Rising over the garden,
A helium sun on a string.
Parading above the lilies,
A crown fit for a king.

An eye with golden lashes,
A bonnet around a face,
A sprinter sporting a medal
For winning a backyard race.

A paintbrush dipped in lemon,
A splash of juicy light,
A toothless, sunny smile
Without a shadow in sight.

A nodding head grown weary,
A platter of snacks on a string,
A sprinkle of secret promises
To rise again next spring.

(c) Elizabeth Steinglass, 2013, all rights reserved


I wrote this last summer but I was reminded of it when this year’s sunflowers opened their bright, shiny faces.

For more Poetry Friday visit Semicolon.
















Every night my lizard slithers
Down from his plastic tree.
He crawls in his log and rests
His head and goes to bed like me.

(c) 2013, Elizabeth Steinglass, all rights reserved


This week my favorite book of children’s poetry is Surprises, an early reader, poetry anthology edited by Lee Bennett Hopkins. The poems included are perfect examples of the kind of children’s poems I love. The subject matter is kid-friendly and kid-interesting. The language is simple and easy to understand, while also being rhythmic, rhyming and surprising. Only some of the poems are funny, but they all have a punch-line that makes you laugh or sigh or tilt your head to reconsider something from a different angle. I also love that the book is small, easy to hold, easy to afford, and easy to read and reread.

The first poem in the collection is “Plans,” a poem about a child’s someday cats by Maxine Kumin. What really struck me about this poem was the enjambment. Yes, the enjambment. It’s a four-line poem and at the end of each line the content just keeps going, giving the poem a lovely flow and momentum. The enjambment also provides a refreshing contrast to the many children’s poems that have end stops at the end of every line.

After reading and rereading Surprises and “Plans” all week, I gave myself an assignment—to write a kid-friendly, original animal poem using enjambment. Thus the poem above.

For more Poetry Friday, visit MsMac at Check It Out.










for sale
a sparrow slips into the attic
trailing toilet paper


watching fireworks
from the car


screen door
song of the birds
cry of the cat


a sudden fall
of acorns—

chipmunk looks
at me


I’ve been focusing on haiku again, preparing submissions for Modern Haiku (deadline July 15) and Frogpond (deadline August 1). (Hint, hint…) I set these aside to post here because they were the most kid-friendly.

Haiku are sometimes called “wordless” poems. The idea is that the reader connects directly with the experience being depicted, not with the words of the poem. For me wordless also refers to all the words that might have been included but weren’t–words that the reader constructs for herself. We know from the words in the second haiku that somewhere there is a screen door, birds singing, and a cat crying but there are no words explaining that the cat is crying because she is on one side of the screen door and unable to hunt the birds happily singing on the other. According to Cor van den Heuvel, the poet Ogiwara Seisensui once described haiku as a circle–half provided by the poet and half provided by the reader. This is just the kind of active reading I hope to inspire in kids.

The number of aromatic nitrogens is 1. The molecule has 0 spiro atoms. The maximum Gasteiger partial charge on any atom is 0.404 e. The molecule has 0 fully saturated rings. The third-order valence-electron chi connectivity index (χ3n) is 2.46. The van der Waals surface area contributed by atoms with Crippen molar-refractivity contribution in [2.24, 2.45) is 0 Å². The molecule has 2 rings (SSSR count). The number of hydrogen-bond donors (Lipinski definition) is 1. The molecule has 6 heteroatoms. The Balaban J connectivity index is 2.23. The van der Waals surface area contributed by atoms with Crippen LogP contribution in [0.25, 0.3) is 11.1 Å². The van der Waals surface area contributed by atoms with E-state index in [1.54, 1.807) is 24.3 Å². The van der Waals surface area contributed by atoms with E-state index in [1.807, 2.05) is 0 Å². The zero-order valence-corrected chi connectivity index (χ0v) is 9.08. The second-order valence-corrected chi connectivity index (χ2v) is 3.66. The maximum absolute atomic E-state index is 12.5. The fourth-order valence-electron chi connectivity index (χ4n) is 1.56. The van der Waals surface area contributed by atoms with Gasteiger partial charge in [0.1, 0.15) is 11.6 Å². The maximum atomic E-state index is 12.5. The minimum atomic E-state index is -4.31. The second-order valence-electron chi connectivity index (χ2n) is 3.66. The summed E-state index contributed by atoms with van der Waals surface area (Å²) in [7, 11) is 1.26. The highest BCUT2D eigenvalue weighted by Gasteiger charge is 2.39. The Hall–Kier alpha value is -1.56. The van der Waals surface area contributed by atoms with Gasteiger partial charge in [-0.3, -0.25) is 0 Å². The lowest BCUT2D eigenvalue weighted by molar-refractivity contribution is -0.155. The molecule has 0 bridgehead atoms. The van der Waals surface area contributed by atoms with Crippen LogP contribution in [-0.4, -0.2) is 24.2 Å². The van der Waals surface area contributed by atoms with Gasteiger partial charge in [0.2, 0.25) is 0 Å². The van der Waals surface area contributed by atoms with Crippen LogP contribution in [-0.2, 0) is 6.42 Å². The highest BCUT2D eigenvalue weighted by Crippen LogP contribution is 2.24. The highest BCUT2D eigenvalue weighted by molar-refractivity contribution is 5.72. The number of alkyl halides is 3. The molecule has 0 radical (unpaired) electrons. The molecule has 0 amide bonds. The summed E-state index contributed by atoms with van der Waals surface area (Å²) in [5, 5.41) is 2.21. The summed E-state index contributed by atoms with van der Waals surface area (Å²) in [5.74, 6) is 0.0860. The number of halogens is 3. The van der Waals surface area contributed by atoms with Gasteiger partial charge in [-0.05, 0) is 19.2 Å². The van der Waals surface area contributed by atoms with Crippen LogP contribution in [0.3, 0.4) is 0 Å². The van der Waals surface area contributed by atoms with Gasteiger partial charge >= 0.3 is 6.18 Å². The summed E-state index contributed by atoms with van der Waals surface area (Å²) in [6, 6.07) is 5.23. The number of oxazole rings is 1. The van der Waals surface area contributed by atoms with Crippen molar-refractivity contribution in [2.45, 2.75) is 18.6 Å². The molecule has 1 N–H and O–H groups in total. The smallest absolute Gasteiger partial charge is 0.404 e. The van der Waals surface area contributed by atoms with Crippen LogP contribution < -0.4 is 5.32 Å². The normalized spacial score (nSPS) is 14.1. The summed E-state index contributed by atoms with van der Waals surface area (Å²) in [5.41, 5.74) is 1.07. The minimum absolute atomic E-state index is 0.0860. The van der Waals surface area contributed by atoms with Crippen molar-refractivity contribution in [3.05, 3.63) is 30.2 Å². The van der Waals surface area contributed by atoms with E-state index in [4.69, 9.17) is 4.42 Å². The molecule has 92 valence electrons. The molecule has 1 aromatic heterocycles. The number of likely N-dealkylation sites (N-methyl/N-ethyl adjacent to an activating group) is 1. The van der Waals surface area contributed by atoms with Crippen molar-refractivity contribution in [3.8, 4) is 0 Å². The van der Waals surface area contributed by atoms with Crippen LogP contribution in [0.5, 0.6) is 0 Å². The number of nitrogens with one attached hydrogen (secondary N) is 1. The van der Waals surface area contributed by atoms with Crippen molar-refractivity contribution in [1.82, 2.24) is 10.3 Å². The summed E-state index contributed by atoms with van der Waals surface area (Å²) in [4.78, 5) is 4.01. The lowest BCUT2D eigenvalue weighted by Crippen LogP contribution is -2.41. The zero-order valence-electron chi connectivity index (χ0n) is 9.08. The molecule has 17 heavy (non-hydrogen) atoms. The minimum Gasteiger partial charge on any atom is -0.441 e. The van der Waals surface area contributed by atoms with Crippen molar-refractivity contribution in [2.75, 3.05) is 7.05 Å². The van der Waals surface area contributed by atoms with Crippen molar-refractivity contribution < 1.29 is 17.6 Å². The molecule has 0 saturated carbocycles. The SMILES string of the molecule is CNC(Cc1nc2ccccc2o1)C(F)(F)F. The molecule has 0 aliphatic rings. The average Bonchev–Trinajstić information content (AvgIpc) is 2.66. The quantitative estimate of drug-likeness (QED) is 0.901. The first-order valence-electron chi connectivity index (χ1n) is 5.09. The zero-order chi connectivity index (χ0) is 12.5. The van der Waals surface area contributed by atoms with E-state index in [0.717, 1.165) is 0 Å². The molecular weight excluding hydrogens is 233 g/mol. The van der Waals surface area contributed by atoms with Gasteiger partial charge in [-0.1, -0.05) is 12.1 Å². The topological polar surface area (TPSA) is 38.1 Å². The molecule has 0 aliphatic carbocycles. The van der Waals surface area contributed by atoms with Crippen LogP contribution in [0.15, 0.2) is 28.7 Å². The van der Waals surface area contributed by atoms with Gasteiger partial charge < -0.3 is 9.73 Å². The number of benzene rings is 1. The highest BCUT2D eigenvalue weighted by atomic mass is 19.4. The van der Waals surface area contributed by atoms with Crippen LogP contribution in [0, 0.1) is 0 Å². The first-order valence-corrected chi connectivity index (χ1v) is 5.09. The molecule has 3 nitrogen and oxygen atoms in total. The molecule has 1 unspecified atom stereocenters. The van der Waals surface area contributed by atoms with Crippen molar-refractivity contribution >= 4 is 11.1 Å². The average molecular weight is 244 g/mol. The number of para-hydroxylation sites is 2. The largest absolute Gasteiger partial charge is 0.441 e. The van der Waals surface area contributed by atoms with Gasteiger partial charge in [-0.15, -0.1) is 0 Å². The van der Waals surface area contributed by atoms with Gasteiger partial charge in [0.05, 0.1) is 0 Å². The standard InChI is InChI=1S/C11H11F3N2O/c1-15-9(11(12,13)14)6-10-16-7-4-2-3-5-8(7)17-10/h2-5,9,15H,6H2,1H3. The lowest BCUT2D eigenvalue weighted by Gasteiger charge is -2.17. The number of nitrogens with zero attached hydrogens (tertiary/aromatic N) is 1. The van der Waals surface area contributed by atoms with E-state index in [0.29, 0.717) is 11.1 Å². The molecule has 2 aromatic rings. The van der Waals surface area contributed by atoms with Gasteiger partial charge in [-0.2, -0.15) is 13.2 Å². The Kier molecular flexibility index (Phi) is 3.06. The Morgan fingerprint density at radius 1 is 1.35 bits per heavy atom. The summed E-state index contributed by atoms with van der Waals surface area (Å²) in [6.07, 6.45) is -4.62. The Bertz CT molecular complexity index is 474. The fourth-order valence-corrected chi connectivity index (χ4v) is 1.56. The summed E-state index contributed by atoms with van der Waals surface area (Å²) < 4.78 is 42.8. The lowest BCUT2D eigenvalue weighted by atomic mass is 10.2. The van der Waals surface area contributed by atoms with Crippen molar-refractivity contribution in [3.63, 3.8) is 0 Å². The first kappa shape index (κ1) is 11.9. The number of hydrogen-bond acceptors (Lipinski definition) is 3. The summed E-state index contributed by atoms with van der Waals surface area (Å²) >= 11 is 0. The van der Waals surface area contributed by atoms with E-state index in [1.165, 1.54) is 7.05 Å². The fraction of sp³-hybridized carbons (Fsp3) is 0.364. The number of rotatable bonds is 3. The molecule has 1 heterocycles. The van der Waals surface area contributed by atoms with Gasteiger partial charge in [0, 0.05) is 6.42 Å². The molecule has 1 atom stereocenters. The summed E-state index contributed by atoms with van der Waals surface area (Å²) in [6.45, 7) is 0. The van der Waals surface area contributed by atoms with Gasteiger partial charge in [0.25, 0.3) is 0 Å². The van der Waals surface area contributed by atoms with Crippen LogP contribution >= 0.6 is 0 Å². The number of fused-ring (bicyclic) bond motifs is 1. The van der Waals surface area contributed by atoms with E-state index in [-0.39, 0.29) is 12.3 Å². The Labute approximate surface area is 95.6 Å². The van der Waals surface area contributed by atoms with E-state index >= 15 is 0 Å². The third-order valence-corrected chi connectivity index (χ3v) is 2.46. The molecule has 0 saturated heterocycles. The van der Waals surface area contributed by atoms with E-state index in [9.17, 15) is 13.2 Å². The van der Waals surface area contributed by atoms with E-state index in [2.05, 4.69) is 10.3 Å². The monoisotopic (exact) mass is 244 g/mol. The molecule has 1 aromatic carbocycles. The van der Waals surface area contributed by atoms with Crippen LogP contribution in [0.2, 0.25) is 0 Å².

For more Poetry Friday visit Michelle Heidenrich Barnes at Today’s Little Ditty.


The Tin Woodman as illustrated by William Wallace Denslow (1900) in The Wonderful Wizard of Oz by L. Frank Baum














I’m back after end-of-the-school-year madness, an awful stomach virus, and a once-in-a-lifetime trip to Italy. I hadn’t intended to take such a long break from writing, but one thing after another made it difficult to focus. I don’t know about you, but after breaks like these I find it hard to get back to work. I feel like the Tin Woodman rusted and stranded in the forest. Where’s Dorothy with that can of oil? I was going to write that there is no Dorothy. I have only myself to get these rusty joints in motion. But that’s not entirely true. There are quite a few Dorothy’s out there. The two I turn to most often are Laura Purdie Salas and Miss Rumphius. When I’m stiff and need to get moving, I go to them for a squirt of oil.

This week Miss Rumphius prompted her readers to write a list poem. Her model was a list of all the reasons she hasn’t been able to write lately. Here’s my reply:


Things to do with Poems

Read them.
Read them out loud.
Read them when you should be reading something else.
Read them to remind yourself you’re not alone.
Copy them out, in your own hand, fold them into little squares, and stuff them
in your shoe.
Tape them to the mirror, the wall, the dashboard, your forehead.
Write them when the spring breaks ground.
Write them when you fear your chest will burst with all you stuff there.
Etch them on your brain.
Ink them on your arm following your veins.
Write them on the sidewalk in thick pink chalk.
Watch them dissolve and run off in the rain.
Pick their cotton shreds from your lint screen.
Recite them so the clock on the back wall can hear you.
Hide them in books and backpacks and pillowcases so someone else can find them.
Whisper them in the dark.


Yesterday, Laura Salas posted a mysterious blue image on her 15 words or less blog. Here’s my response:

blue blood flows
through sweeping skies
delivering life
to weary eyes


Ah, much better. I think I can move my arm again.
So, fellow poets, what do you do to get back to work after a break?
For more Poetry Friday visit Keri Recommends.
See you next week.

(c) 2013, Elizabeth Steinglass, all rights reserved